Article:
Most people considered contracting HIV to be very serious. Far fewer, amongst men in particular, regarded contracting Chlamydia to be very serious. On the other hand, genital herpes was considered to be much more serious than Chlamydia. Persons with low self-esteem and high consumers of alcohol, cannabis or other drugs regarded contracting chlamydia to be less serious than other respondents.

Taking preventive measures

Most respondents knew whom to turn to in order to get tested for Chlamydia. Persons under 20 and persons older than 25 knew to a smaller extent than those in the 20–25 age group whom to turn to. Also people born outside Sweden, people who stated that religion played a vital part in their everyday life, and people who had not disclosed their sex knew whom to turn to, to a lesser extent.

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A small percentage of respondents had been denied or dissuaded from taking an HIV test. Women had had such an experience to a much higher degree than men. Also high consumers of alcohol, cannabis or other drugs and those who considered themselves gay or bisexual had had this experience to a higher degree than others. Approximately 30 percentages of the respondents had been tested for HIV, and 10 percentages of respondents had been tested during the preceding year. More women than men stated that they had been tested for HIV. The majority of respondents had been tested for Chlamydia, and more women than men had been tested. A relatively large number had been tested for gonorrhoea or genital herpes.

It was more common that people living in small towns or in the countryside, people who had immigrated to Sweden and people who stated that religion played a vital part in their everyday life had not had a chlamydia test.

Seven out of ten respondents had been offered a consultation in connection with their most recent test; men were offered a consultation less often than women. Approximately 20 percentages of respondents had taken fewer risks in their continued sexual contacts as a result of the consultation. Men and younger

respondents were more liable to change their behaviour after the consultation than others. It was more common that older respondents and women had considered a change in behaviour before the consultation. Information about using condoms was given in approximately half of the consultations that took place. Persons older than 25 years stated to a lower extent than younger persons that they had been well informed about condom use. Women and persons who had not disclosed their sex also stated the same. Women were more satisfied with the information they received than men.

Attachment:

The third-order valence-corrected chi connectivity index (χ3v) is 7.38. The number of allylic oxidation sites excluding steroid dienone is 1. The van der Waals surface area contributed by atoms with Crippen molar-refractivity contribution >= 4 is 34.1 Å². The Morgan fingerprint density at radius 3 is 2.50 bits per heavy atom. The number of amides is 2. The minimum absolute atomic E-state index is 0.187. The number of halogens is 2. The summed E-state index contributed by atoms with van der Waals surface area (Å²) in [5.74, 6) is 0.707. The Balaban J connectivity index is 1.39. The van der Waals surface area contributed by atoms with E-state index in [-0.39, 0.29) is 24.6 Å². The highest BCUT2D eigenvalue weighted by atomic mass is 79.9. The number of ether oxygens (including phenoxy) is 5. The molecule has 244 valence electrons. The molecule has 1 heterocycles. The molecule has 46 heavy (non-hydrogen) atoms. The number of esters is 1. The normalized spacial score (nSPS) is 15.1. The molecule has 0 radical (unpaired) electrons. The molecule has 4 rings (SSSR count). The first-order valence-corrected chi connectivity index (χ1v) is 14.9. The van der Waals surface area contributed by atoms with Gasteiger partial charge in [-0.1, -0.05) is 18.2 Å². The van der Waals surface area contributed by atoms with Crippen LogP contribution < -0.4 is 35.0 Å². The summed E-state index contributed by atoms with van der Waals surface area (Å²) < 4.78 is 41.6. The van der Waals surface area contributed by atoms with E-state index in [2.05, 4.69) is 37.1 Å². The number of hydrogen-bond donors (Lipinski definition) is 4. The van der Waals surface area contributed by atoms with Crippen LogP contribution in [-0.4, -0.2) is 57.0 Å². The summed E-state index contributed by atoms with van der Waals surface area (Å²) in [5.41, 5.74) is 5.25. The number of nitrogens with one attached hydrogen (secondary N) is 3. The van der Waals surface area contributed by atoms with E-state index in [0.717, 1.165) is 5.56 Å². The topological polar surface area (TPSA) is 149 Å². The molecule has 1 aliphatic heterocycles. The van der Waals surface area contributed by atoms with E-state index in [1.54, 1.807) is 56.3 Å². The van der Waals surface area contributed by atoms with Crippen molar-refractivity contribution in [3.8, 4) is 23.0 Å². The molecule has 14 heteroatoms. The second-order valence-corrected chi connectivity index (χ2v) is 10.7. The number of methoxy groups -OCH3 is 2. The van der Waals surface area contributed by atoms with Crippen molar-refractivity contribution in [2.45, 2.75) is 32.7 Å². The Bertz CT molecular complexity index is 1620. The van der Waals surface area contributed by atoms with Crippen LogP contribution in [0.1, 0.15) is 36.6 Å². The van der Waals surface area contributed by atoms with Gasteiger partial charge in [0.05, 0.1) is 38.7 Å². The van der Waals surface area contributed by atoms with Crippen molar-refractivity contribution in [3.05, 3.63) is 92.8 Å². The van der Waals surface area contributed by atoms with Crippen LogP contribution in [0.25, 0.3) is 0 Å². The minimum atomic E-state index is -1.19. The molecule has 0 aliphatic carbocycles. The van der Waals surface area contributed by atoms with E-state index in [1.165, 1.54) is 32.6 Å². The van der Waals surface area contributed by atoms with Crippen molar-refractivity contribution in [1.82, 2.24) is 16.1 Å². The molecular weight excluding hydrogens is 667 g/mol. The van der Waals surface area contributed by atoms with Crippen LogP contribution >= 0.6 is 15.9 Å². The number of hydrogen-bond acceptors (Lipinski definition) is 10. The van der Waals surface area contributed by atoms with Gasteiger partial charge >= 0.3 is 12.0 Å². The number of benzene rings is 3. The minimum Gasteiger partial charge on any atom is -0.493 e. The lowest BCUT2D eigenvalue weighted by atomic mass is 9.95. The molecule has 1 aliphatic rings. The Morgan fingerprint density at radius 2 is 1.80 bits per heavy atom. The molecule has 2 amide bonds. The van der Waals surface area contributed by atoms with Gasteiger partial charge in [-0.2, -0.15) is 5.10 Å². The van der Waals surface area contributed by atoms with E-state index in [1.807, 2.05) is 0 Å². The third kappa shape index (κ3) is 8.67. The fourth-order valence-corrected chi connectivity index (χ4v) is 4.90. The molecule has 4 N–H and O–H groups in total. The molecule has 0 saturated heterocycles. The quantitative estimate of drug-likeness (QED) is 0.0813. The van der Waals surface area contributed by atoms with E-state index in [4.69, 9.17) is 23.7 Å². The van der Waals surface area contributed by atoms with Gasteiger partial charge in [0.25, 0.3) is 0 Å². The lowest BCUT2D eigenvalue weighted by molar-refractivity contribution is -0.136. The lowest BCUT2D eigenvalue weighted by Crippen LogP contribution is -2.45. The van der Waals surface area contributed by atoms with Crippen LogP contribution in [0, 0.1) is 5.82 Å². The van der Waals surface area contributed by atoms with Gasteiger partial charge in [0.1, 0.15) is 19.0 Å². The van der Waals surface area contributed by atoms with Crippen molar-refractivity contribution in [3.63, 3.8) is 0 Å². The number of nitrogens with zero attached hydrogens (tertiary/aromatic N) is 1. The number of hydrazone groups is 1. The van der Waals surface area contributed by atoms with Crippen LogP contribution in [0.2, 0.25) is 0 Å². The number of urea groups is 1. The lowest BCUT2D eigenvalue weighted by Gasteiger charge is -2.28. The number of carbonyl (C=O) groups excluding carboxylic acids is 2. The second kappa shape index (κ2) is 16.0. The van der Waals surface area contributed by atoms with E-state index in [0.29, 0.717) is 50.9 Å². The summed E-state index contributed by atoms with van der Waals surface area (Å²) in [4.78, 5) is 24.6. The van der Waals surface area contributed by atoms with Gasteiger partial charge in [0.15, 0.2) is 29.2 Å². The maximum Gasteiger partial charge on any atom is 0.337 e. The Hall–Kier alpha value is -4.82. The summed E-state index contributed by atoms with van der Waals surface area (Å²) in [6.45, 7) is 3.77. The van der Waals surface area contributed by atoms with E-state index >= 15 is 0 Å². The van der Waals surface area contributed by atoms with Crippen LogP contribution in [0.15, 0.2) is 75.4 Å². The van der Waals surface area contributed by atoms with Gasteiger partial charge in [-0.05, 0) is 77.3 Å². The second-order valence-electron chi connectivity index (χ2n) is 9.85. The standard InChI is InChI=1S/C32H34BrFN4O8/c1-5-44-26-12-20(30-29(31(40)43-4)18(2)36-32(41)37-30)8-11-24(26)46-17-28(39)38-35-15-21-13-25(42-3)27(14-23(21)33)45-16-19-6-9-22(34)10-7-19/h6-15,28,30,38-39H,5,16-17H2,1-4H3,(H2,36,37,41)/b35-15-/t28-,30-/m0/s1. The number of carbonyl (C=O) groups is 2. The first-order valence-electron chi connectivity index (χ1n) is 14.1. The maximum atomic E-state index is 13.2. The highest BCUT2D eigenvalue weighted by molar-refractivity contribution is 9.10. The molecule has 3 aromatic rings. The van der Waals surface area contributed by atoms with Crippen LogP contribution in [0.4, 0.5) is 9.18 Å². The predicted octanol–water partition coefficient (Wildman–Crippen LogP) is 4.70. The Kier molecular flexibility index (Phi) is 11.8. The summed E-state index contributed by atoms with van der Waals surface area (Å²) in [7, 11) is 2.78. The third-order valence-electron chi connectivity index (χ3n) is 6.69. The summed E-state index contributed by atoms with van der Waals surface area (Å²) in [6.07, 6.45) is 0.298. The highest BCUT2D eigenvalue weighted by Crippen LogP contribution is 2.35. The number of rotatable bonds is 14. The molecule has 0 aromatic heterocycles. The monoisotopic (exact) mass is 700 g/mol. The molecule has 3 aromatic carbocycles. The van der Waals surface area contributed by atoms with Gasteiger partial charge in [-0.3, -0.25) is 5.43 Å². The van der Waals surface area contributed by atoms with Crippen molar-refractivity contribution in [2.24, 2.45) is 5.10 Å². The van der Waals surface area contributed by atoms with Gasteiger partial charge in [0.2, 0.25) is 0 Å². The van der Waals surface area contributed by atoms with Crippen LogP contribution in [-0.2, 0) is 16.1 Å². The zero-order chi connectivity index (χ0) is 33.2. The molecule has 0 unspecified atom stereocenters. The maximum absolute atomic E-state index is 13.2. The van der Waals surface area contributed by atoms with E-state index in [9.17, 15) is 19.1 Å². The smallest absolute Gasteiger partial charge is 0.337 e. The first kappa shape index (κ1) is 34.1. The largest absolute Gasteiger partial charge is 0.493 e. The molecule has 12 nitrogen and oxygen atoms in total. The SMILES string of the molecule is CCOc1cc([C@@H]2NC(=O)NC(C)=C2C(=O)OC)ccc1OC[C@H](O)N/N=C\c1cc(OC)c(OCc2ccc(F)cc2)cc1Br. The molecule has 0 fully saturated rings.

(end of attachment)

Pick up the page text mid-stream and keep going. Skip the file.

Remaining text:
Approximately 10 percentages of the respondents had had chlamydia at some time, and a few percent had had it during the preceding year. Only a few persons had had Chlamydia several times, and 75 percentages had been infected once. Thirteen people said that they were HIV-positive. Sixty persons had had gonorrhoea. A few percent had experience with genital herpes. The number of people who had had an sexually transmitted infection increased to more than 10 percentages if a period longer than 12 months was considered. Women had had more experience of sexually transmitted infections than men. We would like to emphasise, however, that women are tested more often. It is thus possible that a greater fraction of men have an STI without knowing about it.

It was more common for people whose sexual debut had been at an early age, people who had been forced to have sex, and for those who had been paid or received money for sex to have had a sexually transmitted infection (usually Chlamydia) during the previous year. This was also more common for high consumers of alcohol, cannabis or other drugs. In addition, persons whose most recent intercourse involved unprotected sex with a new partner/one-night stand whom they did not know from before were overrepresented among persons who had had a sexually transmitted infection during the previous year.

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A large number were satisfied with the teaching on sex and interpersonal

relationships (sex education) they had received in school. Some people, however, felt that they had received little – or none – instruction in sex and social life. Women and the persons who had not disclosed their sex generally felt that they had received little instruction.

More than 30 percentages of the respondents had visited a website dealing with HIV, STIs or safe sex and approximately half of the respondents had read printed information materials about HIV, STI or safe sex during the preceding year. Approximately half of the respondents had received free condoms during the same period.